Defective splicing of tau mRNA, promoting a shift between tau isoforms with (4R tau) and without (3R tau) exon 10, is believed to be a pathological consequence of certain tau mutations causing frontotemporal dementia. By assessing protein and mRNA levels of 4R tau and 3R tau in 27 AD and 20 control temporal cortex, we investigated whether altered tau splicing is a feature also in Alzheimer's disease (AD). However, apart from an expected increase of sarcosyl-insoluble tau in AD, there were no significant differences between the groups. Next, by laser-capture microscopy and quantitative PCR, we separately analyzed CA1 hippocampal neurons with and without neurofibrillary pathology from six of the AD and seven of the control brains. No statistically significant differences in 4R tau/3R tau mRNA were found between the different subgroups. Moreover, we confirmed the absence of significant ratio differences in a second data set with laser-captured entorhinal cortex neurons from four AD and four control brains. Finally, the 4R tau/3R tau ratio in CA1 neurons was roughly half of the ratio in temporal cortex, indicating region-specific differences in tau mRNA splicing. In conclusion, this study indicated region-specific and possibly cell-type-specific tau splicing but did not lend any support to overt changes in alternative splicing of tau exon 10 being an underlying factor in AD pathogenesis.

  • 4.
    Skoglund, Lena
    Uppsala universitet, Institutionen för folkhälso- och vårdvetenskap.
    Molecular Mechanisms of Frontotemporal Lobar Degeneration2009Doctoral thesis, comprehensive summary (Other academic)
    Abstract [en]

    The aim of this thesis was to identify genetic factors involved in frontotemporal lobar degeneration (FTLD), a neurodegenerative disorder clinically characterised by a progressive change in personality, behaviour and language. FTLD is a genetically complex disorder and a positive family history is found in up to 40% of the cases.

    In 10-20% of the familial cases the disease can be explained by mutations in the gene encoding the microtubule associated protein tau (MAPT). In the first study we describe the clinical and neuropathological features of a Finnish family with FTLD caused by a mutation in MAPT. We also provide evidence that the pathogenic mechanism of this mutation is through altered splicing of MAPT transcripts.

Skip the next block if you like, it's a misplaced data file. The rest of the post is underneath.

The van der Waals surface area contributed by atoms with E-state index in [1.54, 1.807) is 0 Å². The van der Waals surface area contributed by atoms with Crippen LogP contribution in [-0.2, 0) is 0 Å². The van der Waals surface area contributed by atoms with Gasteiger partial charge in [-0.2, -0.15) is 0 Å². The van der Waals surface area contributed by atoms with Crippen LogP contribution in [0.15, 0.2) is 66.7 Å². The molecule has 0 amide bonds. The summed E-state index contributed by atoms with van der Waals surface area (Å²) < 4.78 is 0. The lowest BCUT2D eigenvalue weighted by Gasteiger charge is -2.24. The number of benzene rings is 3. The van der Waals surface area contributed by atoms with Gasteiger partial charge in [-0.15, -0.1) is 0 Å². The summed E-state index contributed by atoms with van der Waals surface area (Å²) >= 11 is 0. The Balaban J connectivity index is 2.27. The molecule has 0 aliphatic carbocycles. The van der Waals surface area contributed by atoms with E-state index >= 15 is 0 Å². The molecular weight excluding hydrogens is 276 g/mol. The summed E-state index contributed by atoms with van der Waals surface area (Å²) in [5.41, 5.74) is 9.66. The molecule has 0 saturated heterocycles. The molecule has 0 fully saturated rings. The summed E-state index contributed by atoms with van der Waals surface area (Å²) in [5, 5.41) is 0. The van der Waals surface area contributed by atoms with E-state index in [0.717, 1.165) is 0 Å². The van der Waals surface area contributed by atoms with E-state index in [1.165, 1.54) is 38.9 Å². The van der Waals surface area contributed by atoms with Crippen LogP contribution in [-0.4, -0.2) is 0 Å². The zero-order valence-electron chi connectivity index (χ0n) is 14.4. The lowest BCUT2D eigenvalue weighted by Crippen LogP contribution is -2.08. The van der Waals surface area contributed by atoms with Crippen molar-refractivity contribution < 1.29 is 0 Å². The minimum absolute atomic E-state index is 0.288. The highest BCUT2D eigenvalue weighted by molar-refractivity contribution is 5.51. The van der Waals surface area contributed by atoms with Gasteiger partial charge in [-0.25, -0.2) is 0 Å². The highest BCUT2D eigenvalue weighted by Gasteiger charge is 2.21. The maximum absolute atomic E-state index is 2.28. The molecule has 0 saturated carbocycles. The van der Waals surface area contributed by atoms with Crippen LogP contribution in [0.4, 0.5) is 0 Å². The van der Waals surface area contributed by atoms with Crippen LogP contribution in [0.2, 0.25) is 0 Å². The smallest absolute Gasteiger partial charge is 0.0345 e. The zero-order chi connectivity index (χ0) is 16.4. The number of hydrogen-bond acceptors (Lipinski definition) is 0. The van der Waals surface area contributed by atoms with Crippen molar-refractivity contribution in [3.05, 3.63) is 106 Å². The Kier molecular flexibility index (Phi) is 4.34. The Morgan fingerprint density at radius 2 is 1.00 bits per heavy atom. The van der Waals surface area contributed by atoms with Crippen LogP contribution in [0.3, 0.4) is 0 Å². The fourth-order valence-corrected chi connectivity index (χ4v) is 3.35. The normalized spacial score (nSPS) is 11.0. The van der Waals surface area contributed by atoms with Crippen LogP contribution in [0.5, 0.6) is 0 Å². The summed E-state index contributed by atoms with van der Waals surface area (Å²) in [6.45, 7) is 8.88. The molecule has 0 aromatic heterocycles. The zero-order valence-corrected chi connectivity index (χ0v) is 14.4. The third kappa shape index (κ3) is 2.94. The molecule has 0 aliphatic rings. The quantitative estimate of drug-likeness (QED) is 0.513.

Recently, mutations in the gene encoding progranulin (PGRN) were identified as a major cause of FTLD. In the second study we describe a Swedish family with FTLD caused by a frameshift mutation in PGRN. We provide a clinical and neuropathological description of the family, as well as evidence that the pathogenicity of this mutation is through nonsense-mediated decay of the mutant mRNA transcripts and PGRN haploinsufficiency.

    In the third study we describe a novel PGRN splice site mutation and a previously described PGRN frameshift mutation, found in a mutation screen of 51 FTLD patients. We describe the clinical and neuropathological characteristics of the mutation carriers and demonstrate that haploinsufficiency is the pathogenic mechanism of the two mutations.

    In the fourth study we investigate the prevalence of PGRN and MAPT gene dosage alterations in 39 patients with FTLD. No gene dosage alterations were identified, indicating that variations in copy number of the PGRN and MAPT genes are not a common cause of disease, at least not in this FTLD patient collection.

  • 5.
    Skoglund, Lena
    et al.
    Department of Public Health and Caring Sciences, Uppsala University, Dag Hammarskjölds väg 20, 751 85, Uppsala, Sweden.
    Brundin, RoseMarie
    Department of Public Health and Caring Sciences, Uppsala University, Dag Hammarskjölds väg 20, 751 85, Uppsala, Sweden.
    Olofsson, Tommie
    Uppsala Univ, Dept Surg Sci, S-75185 Uppsala, Sweden.
    Kalimo, Hannu
    Univ Helsinki, Dept Pathol, Helsinki, Finland ; Uppsala Univ, Dept Genet & Pathol, S-75185 Uppsala, Sweden.
    Ingvast, Sofie
    Uppsala Univ, Dept Publ Hlth & Caring Sci, S-75185 Uppsala, Sweden.
    Blom, Elin
    Uppsala Univ, Dept Publ Hlth & Caring Sci, S-75185 Uppsala, Sweden.
    Giedraitis, Vilmantas
    Uppsala Univ, Dept Publ Hlth & Caring Sci, S-75185 Uppsala, Sweden.
    Ingelsson, Martin
    Uppsala Univ, Dept Publ Hlth & Caring Sci, S-75185 Uppsala, Sweden.
    Lannfelt, Lars
    Uppsala Univ, Dept Publ Hlth & Caring Sci, S-75185 Uppsala, Sweden.
    Basun, Hans
    Uppsala Univ, Dept Publ Hlth & Caring Sci, S-75185 Uppsala, Sweden.
    Glaser, Anna
    Uppsala Univ, Dept Publ Hlth & Caring Sci, S-75185 Uppsala, Sweden.